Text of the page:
Last modified: 2012-06-24 by german editorial team
Keywords: interscan | ivers | imperial reederei | ick | ihle | interoceana |
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The blue pennant is cotized white with a red zig zag line in the white stripes. In the centre is a white inscription "BKG".
Source: Gratis Beilage zu Deicken und Behrmann's Neuen Monatsheften Neue Ausgabe Sommer 1897
Klaus-Michael Schneider and Jörg M. Karaschewski, 16 Jun 2012
INTEROCEANA Schiffahrtsgesellschaft mbH
The company was located in Hamburg. It is a white flag divided by two horizontal red stripes. This flag has the same pattern like NYK line flags, at least a variant.
Source: Deutsche Reedereien und ihre Erkennungszeichen”; 2nd ed.; Hamburg; 1956; p.23
Klaus-Michael Schneider, 4 Apr 2009
The flag is white with a cross, seemingly composed by 4 red and white stripes in the vertical arms and 5 green and white stripes in the horizontal arms, plus something yellow in the center. I'd advise you to take my GIF with a grain of salt because it might include some errors.
As I read it, the caption seems to read "F. Jvers", but since another "Jvers" was corrected as Ivers, I suppose the same thing happens here. The first letter looks a lot like a J, though, but that's possibly a font thing.
Jorge Candeias, 1 Dec 2004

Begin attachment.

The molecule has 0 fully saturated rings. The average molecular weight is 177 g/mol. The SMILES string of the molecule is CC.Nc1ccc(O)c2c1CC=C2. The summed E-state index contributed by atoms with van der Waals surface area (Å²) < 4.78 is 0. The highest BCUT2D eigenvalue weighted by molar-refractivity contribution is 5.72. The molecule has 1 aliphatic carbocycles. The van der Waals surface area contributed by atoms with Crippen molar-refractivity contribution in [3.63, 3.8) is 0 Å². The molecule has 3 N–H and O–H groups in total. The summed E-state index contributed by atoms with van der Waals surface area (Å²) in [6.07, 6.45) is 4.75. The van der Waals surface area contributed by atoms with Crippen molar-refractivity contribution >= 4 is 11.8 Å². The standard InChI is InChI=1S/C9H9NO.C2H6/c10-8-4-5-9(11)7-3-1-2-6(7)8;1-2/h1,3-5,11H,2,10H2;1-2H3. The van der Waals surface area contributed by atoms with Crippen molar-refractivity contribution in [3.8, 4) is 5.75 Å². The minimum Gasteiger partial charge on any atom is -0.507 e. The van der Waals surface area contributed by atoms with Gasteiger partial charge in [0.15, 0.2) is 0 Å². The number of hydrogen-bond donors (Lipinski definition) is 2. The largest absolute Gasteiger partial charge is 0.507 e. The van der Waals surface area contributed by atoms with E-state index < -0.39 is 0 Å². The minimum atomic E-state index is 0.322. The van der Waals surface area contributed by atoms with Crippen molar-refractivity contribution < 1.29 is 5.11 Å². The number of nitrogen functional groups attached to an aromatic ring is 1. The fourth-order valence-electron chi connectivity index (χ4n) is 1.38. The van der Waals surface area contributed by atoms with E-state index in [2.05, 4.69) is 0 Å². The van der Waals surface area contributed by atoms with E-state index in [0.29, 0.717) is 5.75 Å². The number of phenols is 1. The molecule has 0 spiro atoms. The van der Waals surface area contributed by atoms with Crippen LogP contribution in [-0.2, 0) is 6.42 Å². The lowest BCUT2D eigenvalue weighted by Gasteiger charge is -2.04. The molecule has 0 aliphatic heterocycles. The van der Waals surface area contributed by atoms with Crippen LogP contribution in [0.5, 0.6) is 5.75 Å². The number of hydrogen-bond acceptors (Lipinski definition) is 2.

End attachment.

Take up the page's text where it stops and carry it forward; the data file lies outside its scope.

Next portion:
The firm is F. Ivers & Co., Stettin (pre-WW2 Germany). The flag with the remarkable cross can be seen here
(on-line 1912 Lloyd's Flags & Funnels) as No. 206 with probably the initial 'I' in the centre of the cross which repeats the colours of the combined Swedish-Norwegian flag I bet. (Not unusual, given the location.) But...by Neptune! it's a 'herring salad' in cross form!
Jan Mertens, 2 Dec 2004
Ivers & Arlt: In 1876 Christian Ivers and established the ship broker company Ivers & Paulsen, located in Kiel. They attended ships of Sartori & Berger,
Johannes Ick and L.F.Mathies. Since 1881 the company ran own vessels. Christian’s son Hans F. Ivers started in 1910 a company as a representative of Ivers&Paulsen. In 1913 two merchants from Königsberg, Curt Ivers and Max Arlt joined the company.
Max Arlt later established his own company, named Preußenlinie Arlt & Co KG. Curt left the company in 1933 and was replaced by Emil Richard, Horst Arlt, the son of Max joined the company in 1938.
The company had an intimate cooperation with Stinnes K.I.A., it was limitated to ships that could be used in coastal and inland shipping as well. At the end of WWI2 all the equipment based in Königsberg got lost, but the fleet was saved and was transferred to Lübeck. In 1950 the company moved to Bremen, coastal shipping remained the main branch. In 1952 the company established a coastal service in Ceylon. Due to this purpose in 1953 the Ceylon Coastal Shipping Company was established, which was renamed Sri Lanka Shipping in 1956. In 1962 enormous amounts for manning of ships were needed and in 1963 the company went into bankruptcy first time. Ferdinand Müller, a merchant from Bremen tried a revival of the company in 1986 but he had to give up in November 1986.
Temporarely there existed also a Iversa Reederei GmbH (Kurt Ivers & Arlt), running only one ship.
Source: www.marcollect.de, maintained by Klaus-Peter Bühne
Description of flag:
It was a red flag. In its centre was a white shield, containing a black cross, referring Königsberg. The Teutonic Order had the same arms. The cross was superimposed by a white inscription, fimbriated black "J&A", "J" substituting "I".
Source: “Deutsche Reedereien und ihre Erkennungszeichen”; 2nd ed.; Hamburg; 1956; p.23
Klaus-Michael Schneider, 29 Oct 2009